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February 10 is National Umbrella Day, and what better way to commemorate the occasion than to admire a few of the most unusual umbrellas, pernicious parasols, and baleful bumbershoots ever used by that Blackbird of Banditry, Gotham City's Man of A Thousand Umbrellas, The Penguin!

Batman is famously considered to have the greatest rogues' gallery in comics. With muscular menaces like Bane, Clayface and Killer Croc confronting the Caped Crusader, plus brilliant lunatics like Two-Face, Poison Ivy, and of course The Joker, you’d be hard-pressed to argue otherwise.

But then again...there’s The Penguin. Even the most athletic depictions give Oswald Cobblepot a waddling limp and dress him in a top-hat and tuxedo, which may be elegant but is impractical for fighting. On top of that, he's typically portrayed as a chain-smoker who stands only chest-high to the Dark Knight Detective, is burdened with a brobdingnagian bay window, and is apparently so specifically near-sighted that he needs to wear a monocle.

Still, he’s one of the criminal crown jewels of Batman’s roster of foes. Why? In part, because of his inventive intellect and carefully-laid plots. Mostly, however, it’s the Penguin's armory of amazing umbrellas, many of which hide deadly weapons and astonishing escape devices.

 

 

The Reverse-Gas Gun Umbrella

As seen in Batman vol. 1 No.33, “Crime on the Wing”

By the time this tale was published, the Penguin and his unusual arsenal had been around for a solid five years. In the course of those stories, the reading audience and Batman alike had been witness to the Penguin employing all sorts of machine-gun umbrellas, flamethrower umbrellas and–most importantly–umbrellas that filled the entire room with knockout gas! But in this story, Batman wrestles yet another gas-shooting umbrella away from the Penguin, only to find that it’s been rigged to shoot soporific mist backwards--right into Batman's face! Smooth move, World's Greatest Detective. Clearly the Fine Feathered Fink has learned a thing or two from your previous encounters.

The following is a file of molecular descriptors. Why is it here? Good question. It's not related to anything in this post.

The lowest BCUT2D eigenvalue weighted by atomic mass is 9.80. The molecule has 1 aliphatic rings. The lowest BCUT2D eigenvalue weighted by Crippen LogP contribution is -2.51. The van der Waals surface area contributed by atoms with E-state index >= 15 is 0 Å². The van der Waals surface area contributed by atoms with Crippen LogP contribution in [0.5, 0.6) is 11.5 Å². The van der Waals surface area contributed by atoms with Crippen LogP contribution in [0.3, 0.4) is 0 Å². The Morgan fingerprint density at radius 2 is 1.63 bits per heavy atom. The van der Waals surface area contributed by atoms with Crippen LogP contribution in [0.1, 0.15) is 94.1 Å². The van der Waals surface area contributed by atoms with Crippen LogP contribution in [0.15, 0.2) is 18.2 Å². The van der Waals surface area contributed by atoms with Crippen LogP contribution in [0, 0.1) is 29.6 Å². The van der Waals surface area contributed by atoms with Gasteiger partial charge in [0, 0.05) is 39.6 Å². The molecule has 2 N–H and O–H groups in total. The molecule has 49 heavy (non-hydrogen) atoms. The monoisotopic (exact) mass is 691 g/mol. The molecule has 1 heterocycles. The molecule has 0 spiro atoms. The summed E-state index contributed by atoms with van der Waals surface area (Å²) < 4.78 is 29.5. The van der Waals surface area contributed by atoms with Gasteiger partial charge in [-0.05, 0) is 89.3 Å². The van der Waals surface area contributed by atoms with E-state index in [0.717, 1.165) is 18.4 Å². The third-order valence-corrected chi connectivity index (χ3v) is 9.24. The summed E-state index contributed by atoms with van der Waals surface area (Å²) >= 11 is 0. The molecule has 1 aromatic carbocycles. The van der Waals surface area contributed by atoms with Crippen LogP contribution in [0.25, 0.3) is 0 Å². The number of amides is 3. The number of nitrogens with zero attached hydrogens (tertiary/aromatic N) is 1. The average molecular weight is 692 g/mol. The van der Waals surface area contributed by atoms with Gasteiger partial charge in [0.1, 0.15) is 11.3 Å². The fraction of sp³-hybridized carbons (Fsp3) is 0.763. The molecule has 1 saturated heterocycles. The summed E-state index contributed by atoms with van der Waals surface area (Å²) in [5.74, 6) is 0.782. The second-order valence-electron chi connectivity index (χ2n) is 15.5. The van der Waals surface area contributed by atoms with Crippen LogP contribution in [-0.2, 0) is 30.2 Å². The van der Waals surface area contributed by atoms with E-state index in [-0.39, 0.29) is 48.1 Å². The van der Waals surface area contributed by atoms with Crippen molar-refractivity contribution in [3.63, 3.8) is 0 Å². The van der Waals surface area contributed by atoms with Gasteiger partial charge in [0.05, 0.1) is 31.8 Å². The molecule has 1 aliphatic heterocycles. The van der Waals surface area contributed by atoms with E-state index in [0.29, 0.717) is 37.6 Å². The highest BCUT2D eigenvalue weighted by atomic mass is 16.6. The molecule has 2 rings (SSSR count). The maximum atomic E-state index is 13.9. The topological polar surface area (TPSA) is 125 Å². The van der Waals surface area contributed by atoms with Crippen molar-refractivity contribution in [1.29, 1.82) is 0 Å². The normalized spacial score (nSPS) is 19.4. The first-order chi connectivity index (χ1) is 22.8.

The Hidden Microphone and Penguin-Tickling Umbrella

As seen in Batman vol.1 No.51, “Pee-Wee the Talking Penguin”

In a complicated plot, the super-criminal Penguin masterminds the career of “Pee-Wee the Penguin,” a wisecracking flightless seabird in top hat and tie whose antics enthrall the nation. Smelling something fishy in Pee-Wee’s proclivities for parlance, Batman correctly deduces that penguins don’t actually talk. So the Caped Crusader exposes the complicated umbrella-concealed electronic rig which his foe uses to put words in the formal-dressed fowl’s beak (diagram duplicated above). Why this is a crime, exactly, it’s hard to say. If ventriloquism is outlawed, only outlaws will ventriloquate.

 

 

Spare Umbrella-In-A-Hat

As seen in Batman vol.1 No.36, “The Penguin’s Nest”

This discreetly-secreted getaway-umbrella which The Penguin keeps in his top hat raises more questions than it answers. At the very least, it raises the question: “HOW?” Pulled fully-formed from his formal chapeau, the umbrella doesn’t seem to collapse, bend, fold or, in any other fashion fit in a hat. Yet the Foul-Feathered Fowl is able to access it handily, and use it parachute-style to float gently down from the top of a moderately-tall building. I suppose it’s not so important to figure out how it fits in there, as long as it works. 

 

 

 

The Umbrella-Type Pipe